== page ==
My children weren’t always close, and I blame that largely on the gap in ages. Most 16-year-olds aren’t really that into the lives of 8-year-olds. It wasn’t until all four were in their late teens and early 20s that something emerged that looked like a real connection. When the pandemic hit, three of them came home for 18 months, and, for all practical purposes, became each other’s best friends. (The oldest was living on his own by then.)

It turns out that, pandemic or not, brothers and sisters tend to grow warmer toward each other as young adults. A 2018 study that looked at relationships between siblings in “emerging adulthood” found that even with gaps in communication, “sibling relationship quality appeared to improve with participants, indicating they were happier with their sibling and felt more like equals and had a better understanding of one another.”

My youngest daughter knows that one reason she exists is because I wanted her older sister, who had only two brothers at that point, to have a sister. Not having had a sister myself, I imagined it to be a magical relationship, and indeed it has been, at least from my vantage point.

They talk daily, and like to go out with each other for walks and meals. They have watched all 327 episodes of the hit TV show “Supernatural” together, some more than once. And while my own relationship with my daughters is strong, I know that they can relate to each other in ways that are different from the way I relate to them, particularly since I don’t understand half of their jokes.

When children are young and whacking each other on the head with Squishmallows, it’s hard to envision a future in which they interact pleasantly and voluntarily with each other as adults.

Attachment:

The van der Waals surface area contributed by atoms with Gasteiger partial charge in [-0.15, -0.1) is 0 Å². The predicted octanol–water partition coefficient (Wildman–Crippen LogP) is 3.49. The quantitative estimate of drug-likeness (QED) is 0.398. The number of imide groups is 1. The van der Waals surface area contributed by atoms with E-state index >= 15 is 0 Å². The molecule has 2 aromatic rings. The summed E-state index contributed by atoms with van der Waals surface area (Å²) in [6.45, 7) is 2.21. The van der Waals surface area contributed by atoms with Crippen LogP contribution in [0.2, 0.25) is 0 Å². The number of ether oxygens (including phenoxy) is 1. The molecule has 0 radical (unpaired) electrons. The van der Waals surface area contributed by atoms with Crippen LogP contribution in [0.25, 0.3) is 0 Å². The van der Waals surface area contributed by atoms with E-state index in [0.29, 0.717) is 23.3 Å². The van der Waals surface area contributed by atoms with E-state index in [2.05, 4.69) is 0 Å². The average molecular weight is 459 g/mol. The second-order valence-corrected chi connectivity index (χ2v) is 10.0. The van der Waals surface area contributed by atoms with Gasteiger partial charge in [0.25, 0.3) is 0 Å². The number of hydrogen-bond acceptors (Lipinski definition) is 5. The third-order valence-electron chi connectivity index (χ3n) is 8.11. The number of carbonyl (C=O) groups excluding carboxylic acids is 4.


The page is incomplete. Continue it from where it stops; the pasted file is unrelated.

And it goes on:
The sib chat isn’t just there for the prosaic daily messages. It’s also there for when my kids need support from one another. I believe another one of the psychological advantages of people with siblings is knowing they have people who have known them the longest in their corner, which becomes all the more important as our parents, our original defenders, grow older and frail.

This sort of built-in protection in a family unit explains why researchers find positive physical and mental health outcomes associated with having siblings. One study conducted in Canada examined the effect of sibling relationships when a family was faced with stressful events. They found that strong bonds between brothers and sisters help them make it through difficult times. “Notably, the protective effect of sibling affection was evident regardless of mother-child relationship quality,” the authors wrote.

The group chat my children have is just that — an expression of sibling affection. A way that siblings can share joys and weather storms together even when they’re no longer living under the same roof, just the way God and Steve Jobs intended it.

Yes, the content may be light or utilitarian — When is Grandpa’s birthday again? Who has a Hulu account? This meme! — but don’t be fooled by that. There is deep love lining the riverbed here that often goes unexpressed among siblings who grow up being gruff to each other, which is something that is pretty much required in the teen years.

Later, when they moved out of the house and realized that those people they left behind (or who left home before them) comprise a large part of the small society of people who will know them for all of their lives, this bond became a remarkable gift — for them, and for me. Their sib chat is a chattering, dinging, meme-infused, daily reminder of that gift. And a reminder that when I leave this Earth, I can leave confident that they will continue as a tight family unit, together.

This story appears in the May 2024 issue of Deseret Magazine. Learn more about how to subscribe.